The CER requires all pipelines to set aside funds to safely cease operation of a pipeline at the end of its useful life. In 2013, PMC estimated it would cost $113 375 to do this for the Aurora Pipeline. In 2018, PMC updated this estimate to $57 840. These funds are being collected over 40 years and set aside in a trust.

Table 1: Aurora Pipeline’s abandonment trust fund balance
  2015 2016 2017 2018 2019
Trust fund balance ($) 4 228 8 197 11 810 15 331 18 638

Official CER documents related to abandonment funding can be found here, sorted by year and by company: abandonment funding documents [Folder 3300366].

Pipeline financial information

Section updated June 2020

Financial resource requirements

Section updated June 2020

The Canadian Energy Regulator Act requires oil pipeline companies to set aside funds to pay for the costs of any incident that occurs, such as a spill. See sections 136 to 142 of the Act for more information. Aurora Pipeline Company Ltd. is required to demonstrate that it has financial resources of $300 million. Official CER documents can be found here: Aurora financial resource requirements documents [Folder 3781868].

Aurora Pipeline’s financial information

Section updated June 2020

Pipeline companies report important financial information to the CER quarterly or annually. A solid financial position enables companies to maintain their pipeline systems, attract capital to build new infrastructure, and meet the market’s evolving needs.

The data in this table comes from PMC’s Audited Financial Statements [Folder 947464].

Table 2: Aurora Pipeline’s financial information
  2011 2012 2013 2014 2015 2016 2017 2018 2019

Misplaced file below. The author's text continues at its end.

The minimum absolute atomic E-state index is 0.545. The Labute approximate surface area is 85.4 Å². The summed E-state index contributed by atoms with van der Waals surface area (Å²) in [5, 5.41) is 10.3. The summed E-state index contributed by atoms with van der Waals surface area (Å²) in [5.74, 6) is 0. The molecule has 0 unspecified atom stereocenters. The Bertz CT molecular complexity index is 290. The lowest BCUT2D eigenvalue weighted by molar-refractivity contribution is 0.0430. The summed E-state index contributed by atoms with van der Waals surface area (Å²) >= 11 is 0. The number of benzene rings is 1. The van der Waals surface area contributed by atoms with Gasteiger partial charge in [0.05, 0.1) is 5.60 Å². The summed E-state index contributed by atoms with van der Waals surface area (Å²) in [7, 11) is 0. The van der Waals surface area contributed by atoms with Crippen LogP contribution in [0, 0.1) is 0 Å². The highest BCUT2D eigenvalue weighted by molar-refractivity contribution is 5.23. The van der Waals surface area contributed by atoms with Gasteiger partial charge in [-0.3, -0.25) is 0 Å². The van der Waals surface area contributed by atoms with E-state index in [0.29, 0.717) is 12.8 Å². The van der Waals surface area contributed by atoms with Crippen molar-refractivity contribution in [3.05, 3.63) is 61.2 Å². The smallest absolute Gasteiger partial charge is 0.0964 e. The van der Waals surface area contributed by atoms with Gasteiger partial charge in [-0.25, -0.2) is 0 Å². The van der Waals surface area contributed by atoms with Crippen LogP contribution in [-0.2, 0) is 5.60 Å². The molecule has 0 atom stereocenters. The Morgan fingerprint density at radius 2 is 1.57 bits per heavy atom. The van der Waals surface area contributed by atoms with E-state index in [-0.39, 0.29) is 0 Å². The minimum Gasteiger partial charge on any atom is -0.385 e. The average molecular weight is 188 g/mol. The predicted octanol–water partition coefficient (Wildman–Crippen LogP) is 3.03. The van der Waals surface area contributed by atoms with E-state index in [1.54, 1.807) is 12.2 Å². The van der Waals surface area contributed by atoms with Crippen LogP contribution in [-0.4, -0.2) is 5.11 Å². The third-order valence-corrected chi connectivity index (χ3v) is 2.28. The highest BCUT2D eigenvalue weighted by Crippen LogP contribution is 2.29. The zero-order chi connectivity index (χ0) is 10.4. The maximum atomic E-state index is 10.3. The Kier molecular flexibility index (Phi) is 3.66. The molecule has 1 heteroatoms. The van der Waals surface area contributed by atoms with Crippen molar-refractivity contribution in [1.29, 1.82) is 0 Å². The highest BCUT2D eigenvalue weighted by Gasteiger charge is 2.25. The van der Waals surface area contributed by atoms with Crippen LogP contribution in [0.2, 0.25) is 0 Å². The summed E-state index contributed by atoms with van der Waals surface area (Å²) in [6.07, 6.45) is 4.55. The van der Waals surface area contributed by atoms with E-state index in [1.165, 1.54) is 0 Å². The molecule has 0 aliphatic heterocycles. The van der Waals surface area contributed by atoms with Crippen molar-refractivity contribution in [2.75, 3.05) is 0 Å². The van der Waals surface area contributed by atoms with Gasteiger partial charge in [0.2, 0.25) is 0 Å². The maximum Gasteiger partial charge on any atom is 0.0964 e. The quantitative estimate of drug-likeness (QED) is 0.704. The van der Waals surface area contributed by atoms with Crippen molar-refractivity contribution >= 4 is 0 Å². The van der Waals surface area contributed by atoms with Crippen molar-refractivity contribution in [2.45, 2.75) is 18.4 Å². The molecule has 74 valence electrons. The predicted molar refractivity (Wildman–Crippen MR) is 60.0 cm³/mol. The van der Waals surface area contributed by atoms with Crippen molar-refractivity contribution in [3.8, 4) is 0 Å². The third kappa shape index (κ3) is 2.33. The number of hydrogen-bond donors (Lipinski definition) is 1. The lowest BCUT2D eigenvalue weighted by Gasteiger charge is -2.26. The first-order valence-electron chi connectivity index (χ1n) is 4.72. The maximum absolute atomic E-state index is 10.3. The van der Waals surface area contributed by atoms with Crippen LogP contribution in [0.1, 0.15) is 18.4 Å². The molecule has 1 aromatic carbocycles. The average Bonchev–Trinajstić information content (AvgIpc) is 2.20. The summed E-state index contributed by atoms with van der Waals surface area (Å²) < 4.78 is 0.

Revenues (thousand $) 81 62 39 60 63 53 46 45 40
Expenses (thousand $) 8 8 8 8 9 9 9 9 9
Assets (thousand $) 303 298 293 288 283 289 289 289 288
Corporate financial information

Section updated June 2020

PMC specializes in the transportation, storage, processing, and marketing of hydrocarbon commodities in western Canada and in Montana and North Dakota in the U.S. The company was founded in 2001 and is based in Calgary, Canada. PMC is a subsidiary of Plains All American Pipeline. Plains All American Pipeline is headquartered in Houston, Texas. It is engaged in the transportation of hydrocarbon commodities throughout North America.

Credit ratings provide an assessment of the financial strength of a company, including its ability to attract capital to build new infrastructure and meet financial obligations. The credit ratings below are storage expert opinions of how likely the debt issuer is to live up to its obligations.

Table 3: Plains All American Pipeline's credit ratings
  2011 2012 2013 2014 2015 2016 2017 2018 2019 2020
Moody's credit rating Baa3 Baa2 Baa2 Baa2 Baa2 Baa3 Ba1 Ba1 Ba1 Ba1
S&P credit rating BBB- BBB- BBB- BBB- BBB- BBB-
Financial regulatory audits

Section updated June 2020